The short story "La escritura del dios" by Jorge Luis Borges (published in the collection El Aleph, 1949) presents an intriguing plot: a priest (perhaps an Aztec priest) is trapped in a dark and gloomy dungeon by the new SPanish rulers, with only a moment of light by day when receiving meal and water. The only other being in prison is a jaguar (later called the Tiger), which shares with the priest the same narrow, dark and miserable space. The priest, plunged into despair and boredom, finds a task: to decode a secret message that his god wrote somewhere, in the large space of the Nature. With a insight, the priest discovers that the pattern of spots on the skin of the big cat in the cell is not random, but the encrypted message from god (as the title tells us, though the protagonist once mention "gods") and he, the chosen one to decipher it. A message of power, revenge and destruction, weapon of mass destruction that the priest, however, does not trigger simply because, after the discovery of the absolute, the human contingencies seem distant, incomprehensible, frivolous for him. The message of god, we know by the plot, is a total word, which encompasses the universe, what came before and what is after. But now imagine that god decided to write an encyclopedia, a volume that includes knowledge of various disciplines into a synthetic whole. It is likely that this encyclopedia follow some rules of the genre: perhaps a didactic division between the knowledge in areas like technological devices, geography, fauna, flora, history. Although this encyclopedia includes elements of our world – after all, also part of this god's creation – these elements do not appear in the spectrum of our usual understanding. Would be transfixed, perhaps even by the mood of such a god, a mood that could be, in any case, dark or sinister. Although we have made a brief and idle speculative exercise from a plot of Jorge Luis Borges, the truth is: this encyclopedia has already been created and its name is Codex Seraphinianus.
Originally a manuscript built by the Italian architect Luigi Serafini between 1976 and 1978 – the complex and whimsical pictographs, alien characters entirely invented, and the illustrations –, was published in 1981 by the luxurious and prestigious Franco Maria Ricci in two volumes, with a Italo Calvino introduction, "Orbis Pictus". The author's declared source was the enigmatic Voynich manuscript, fifteenth century codex in strange alphabet, never deciphered. The essayist Alberto Manguel, who was FMR editor in the early 1980s, was the one who received the bulky serafinian manuscript by mail. In his book A History of Reading, Manguel recounts his encounter with this strange manuscript, calling the work "one of the most curious examples of an illustrated book I know", created "entirely of invented words and pictures", something that forces the reader to a process of decoding the text without the aid of any formalized natural language. It is an invitation to the reader to transform the usual reading activity into a dynamic process of interpretation/creation of a young, wild and throbbing universe. Thus, the elements of the book are not entirely alien: it is possible to recognize human figures (the whole or cut into pieces, sectioned to perform new functions: eyes that turn into fish, for example), animals, plants, technologies (for cars with melted parts or made of unusual materials) etc. You can also see, in the same manner, that the strange alphabet is provided with a organization process with elements in common to human languages: clauses, sentences, titles and so on. However, this perception does not contribute to the advancement of understanding, capturing or establishment of the text definitive meaning. Instead, gave rise to ambiguity. So, if we can find some recurrent features in the serafinian images and text – for example, the principles of fusion and transformation – we soon discovered that there are other principles permanently conflicting with, and the irony that runs through these pages just neutralizes categorical definition.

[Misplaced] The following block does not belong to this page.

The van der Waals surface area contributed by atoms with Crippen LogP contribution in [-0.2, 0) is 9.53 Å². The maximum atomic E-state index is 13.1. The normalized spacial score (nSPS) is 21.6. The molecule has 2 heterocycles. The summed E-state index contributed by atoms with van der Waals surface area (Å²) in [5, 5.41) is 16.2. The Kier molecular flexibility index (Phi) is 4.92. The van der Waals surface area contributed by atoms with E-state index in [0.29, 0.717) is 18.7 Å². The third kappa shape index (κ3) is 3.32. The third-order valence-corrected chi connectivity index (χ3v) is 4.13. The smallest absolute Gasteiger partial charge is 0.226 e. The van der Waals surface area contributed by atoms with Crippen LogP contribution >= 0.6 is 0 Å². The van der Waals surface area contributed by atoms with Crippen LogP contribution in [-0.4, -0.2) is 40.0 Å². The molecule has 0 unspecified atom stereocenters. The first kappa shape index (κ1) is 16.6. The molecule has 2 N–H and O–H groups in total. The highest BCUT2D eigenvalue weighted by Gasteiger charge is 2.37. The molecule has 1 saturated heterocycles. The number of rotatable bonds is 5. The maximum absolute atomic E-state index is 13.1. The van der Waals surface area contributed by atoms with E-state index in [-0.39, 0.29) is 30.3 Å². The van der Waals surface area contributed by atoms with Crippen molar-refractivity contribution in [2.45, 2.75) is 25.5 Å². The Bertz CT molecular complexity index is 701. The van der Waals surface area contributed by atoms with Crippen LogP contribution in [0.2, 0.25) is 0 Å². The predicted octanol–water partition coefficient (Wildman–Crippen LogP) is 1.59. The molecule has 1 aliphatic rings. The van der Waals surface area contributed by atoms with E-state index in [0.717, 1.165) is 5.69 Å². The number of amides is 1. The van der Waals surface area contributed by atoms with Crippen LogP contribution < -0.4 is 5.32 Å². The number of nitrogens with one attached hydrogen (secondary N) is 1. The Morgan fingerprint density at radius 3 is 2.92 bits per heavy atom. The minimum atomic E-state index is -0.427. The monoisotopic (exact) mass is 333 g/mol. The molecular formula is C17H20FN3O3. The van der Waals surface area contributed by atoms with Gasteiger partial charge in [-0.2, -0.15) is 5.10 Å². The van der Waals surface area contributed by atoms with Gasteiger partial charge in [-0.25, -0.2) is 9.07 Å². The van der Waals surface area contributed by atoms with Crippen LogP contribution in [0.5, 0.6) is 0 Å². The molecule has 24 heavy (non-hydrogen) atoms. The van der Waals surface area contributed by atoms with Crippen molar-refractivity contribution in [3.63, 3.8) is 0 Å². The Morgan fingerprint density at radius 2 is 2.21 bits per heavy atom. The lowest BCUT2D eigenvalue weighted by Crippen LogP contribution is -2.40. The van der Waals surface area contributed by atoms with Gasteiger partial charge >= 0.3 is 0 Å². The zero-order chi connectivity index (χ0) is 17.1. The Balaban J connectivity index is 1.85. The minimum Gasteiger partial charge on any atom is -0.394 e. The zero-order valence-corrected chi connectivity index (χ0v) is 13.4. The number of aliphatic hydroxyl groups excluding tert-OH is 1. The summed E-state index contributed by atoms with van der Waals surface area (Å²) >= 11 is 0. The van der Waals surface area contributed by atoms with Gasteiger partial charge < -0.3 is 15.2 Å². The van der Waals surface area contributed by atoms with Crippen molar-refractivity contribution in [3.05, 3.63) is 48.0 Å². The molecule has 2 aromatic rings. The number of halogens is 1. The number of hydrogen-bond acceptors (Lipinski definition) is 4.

Franco Maria Ricci has released two editions of the book (in two volumes and as a single volume), both sold out and reaching astronomical prices on specialized sites and bookstores worldwide. Later editions of other publishing houses are rare, all sold out, as the versions by Prestel (Germany) or Abbeville Press (USA). The latest edition (first issue came out in 2006 and the second in 2008) is the Milanese Rizzoli, much cheaper than usual for the luxurious album. Serafini, meanwhile, continued producing beautifully illustrated albums, like Pulcinellopedia (under the pseudonym P. Cetrullo) or an illustrated version of Les Histoires Naturelles by Jules Renard. This books are even more inaccessible and invisible, rare pleasures for rich bibliophiles. Anyway, it is curious that Codex Seraphinianus has gained cult status on the Internet with amazed articles on websites and publications like The Believer or Dangerous Minds, given the limited and short publishing history and the type of challenging "reading" activity proposed by this book. Maybe it's the fact that the reading of this strange encyclopedia whose content is a knowledge supposedly universal anticipate what we see at Internet, a entropy whose chaotic surface is unfortunately far from possessing the same wry humor.